The GAMM summary is provided in Table 2. 78.6% of the total variance is explained by the model. With regard to the parametric coefficients, the results reveal that /aɪ/ is produced with slightly smaller overall vocal tract aperture (μ ≈ 6.09 mm) compared to /aː/ (μ ≈ 6.54 mm). With regard to the smooth terms, the results are as expected: The vocal tract aperture changes over time (smooth term 1), but in different ways for the two vowels (smooth term 2), with by-speaker differences over time (smooth term 3) and space (smooth term 4), as well as overall differences across words (smooth term 5). Inspection of the random smooths (Figure 8) reveals a greater degree of inter-speaker variation compared to the /aː/–/iː/ GAMM (also evidenced by the larger F-values associated with the by-speaker random smooths in the /aː/–/aɪ/ model compared to the /aː/–/iː/ model). In particular, differences in by-speaker curve shape over time can now be observed (left plot). Interestingly, there is more inter-speaker variation in curve shape for the first half of the vowel interval compared to the second half, suggesting that the articulatory target for the [a] element of /aɪ/ is less consistent/precise across speakers in comparison to the articulatory target for the [ɪ] element.
|A. parametric coefficients||Estimate||SE||t-value||p-value|
|B. smooth terms||edf||Ref.df||F-value||p-value|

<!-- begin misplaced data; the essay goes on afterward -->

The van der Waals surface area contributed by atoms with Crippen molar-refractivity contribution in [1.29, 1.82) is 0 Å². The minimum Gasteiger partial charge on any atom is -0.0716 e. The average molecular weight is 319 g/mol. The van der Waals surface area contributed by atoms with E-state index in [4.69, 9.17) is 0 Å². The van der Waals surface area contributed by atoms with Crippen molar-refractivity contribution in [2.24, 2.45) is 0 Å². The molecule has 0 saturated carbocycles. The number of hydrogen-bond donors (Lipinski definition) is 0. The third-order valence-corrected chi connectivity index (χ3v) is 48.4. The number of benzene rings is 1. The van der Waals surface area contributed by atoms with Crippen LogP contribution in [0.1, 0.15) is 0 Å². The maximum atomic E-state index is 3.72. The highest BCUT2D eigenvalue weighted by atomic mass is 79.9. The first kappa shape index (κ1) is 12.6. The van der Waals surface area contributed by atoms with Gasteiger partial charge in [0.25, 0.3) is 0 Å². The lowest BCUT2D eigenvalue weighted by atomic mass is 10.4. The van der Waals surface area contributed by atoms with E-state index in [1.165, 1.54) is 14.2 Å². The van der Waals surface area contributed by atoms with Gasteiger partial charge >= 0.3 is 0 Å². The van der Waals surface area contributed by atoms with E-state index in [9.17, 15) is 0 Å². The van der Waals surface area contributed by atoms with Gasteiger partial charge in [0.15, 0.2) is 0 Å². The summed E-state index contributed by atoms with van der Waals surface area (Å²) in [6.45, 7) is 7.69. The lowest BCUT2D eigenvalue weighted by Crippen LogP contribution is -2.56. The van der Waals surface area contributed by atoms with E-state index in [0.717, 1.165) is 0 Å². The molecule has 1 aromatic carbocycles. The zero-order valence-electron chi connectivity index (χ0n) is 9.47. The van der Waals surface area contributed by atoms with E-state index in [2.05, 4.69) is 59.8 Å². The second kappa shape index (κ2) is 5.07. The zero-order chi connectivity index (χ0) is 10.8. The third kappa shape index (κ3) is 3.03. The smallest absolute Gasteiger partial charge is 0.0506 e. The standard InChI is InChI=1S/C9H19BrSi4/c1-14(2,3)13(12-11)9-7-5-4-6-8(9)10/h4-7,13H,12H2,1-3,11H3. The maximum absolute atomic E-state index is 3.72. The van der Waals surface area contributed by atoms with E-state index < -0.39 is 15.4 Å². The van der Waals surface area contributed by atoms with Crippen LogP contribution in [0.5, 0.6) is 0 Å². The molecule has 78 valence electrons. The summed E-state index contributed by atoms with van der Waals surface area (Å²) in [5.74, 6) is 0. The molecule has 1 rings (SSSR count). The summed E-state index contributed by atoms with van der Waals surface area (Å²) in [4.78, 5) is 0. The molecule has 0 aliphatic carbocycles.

The GAMM results for /aː/–/aɪ/ differences lead to very different predictions for the FLMMs created at 20% and 80% of the vowel interval. At 20%, the GAMM suggests that there is little to no pharyngeal difference between the two vowels—the heatmaps suggest only a marginally significant difference between /aː/ versus /aɪ/ at two locations in the pharynx—and slightly greater expansion in /aː/ from the velum through the alveolar ridge (≈1 mm difference). At 80%, we expect relatively larger differences between the two vowels (i.e., more pharyngeal constriction and palatal expansion for /aː/ versus /aɪ/), but similar VT apertures at the glottis and at the velum, where the GAMM suggests no significant differences between /aː/ and /aɪ/. The results for the FLMMs created to test for differences between /aɪ/ and /aː/ at these two time points are shown in Figure 9. At the 20% time point, both vowels are produced with aperture profiles similar to the description provided above for /aː/ in Figure 6. The overlapping confidence intervals from the glottis to midway between the hyper-pharynx and the velum reveal no difference in aperture between the two vowels throughout the pharynx, suggesting that the FLMM is perhaps slightly more conservative in this region than the GAMM, which resulted in marginally significant differences in the pharynx at this time point. However, the FLMM confidence intervals diverge posterior to the velum, while the GAMM suggests that the difference between the two vowels is only significant anterior to the velum, suggesting that the GAMM is perhaps slightly more conservative in this region than the FLMM. Nevertheless, both models suggest significant differences in aperture between the two vowels from the velum through the alveolar process, suggesting that /aɪ/ is produced anterior to the velum with slightly more constriction than /aː/ (≈1 mm in both models). Thus, the FLMM results are generally in agreement with the GAMM results at 20% of the vowel interval, both with regard to areas of significant differences in the vocal tract and with regard to areas of similarity.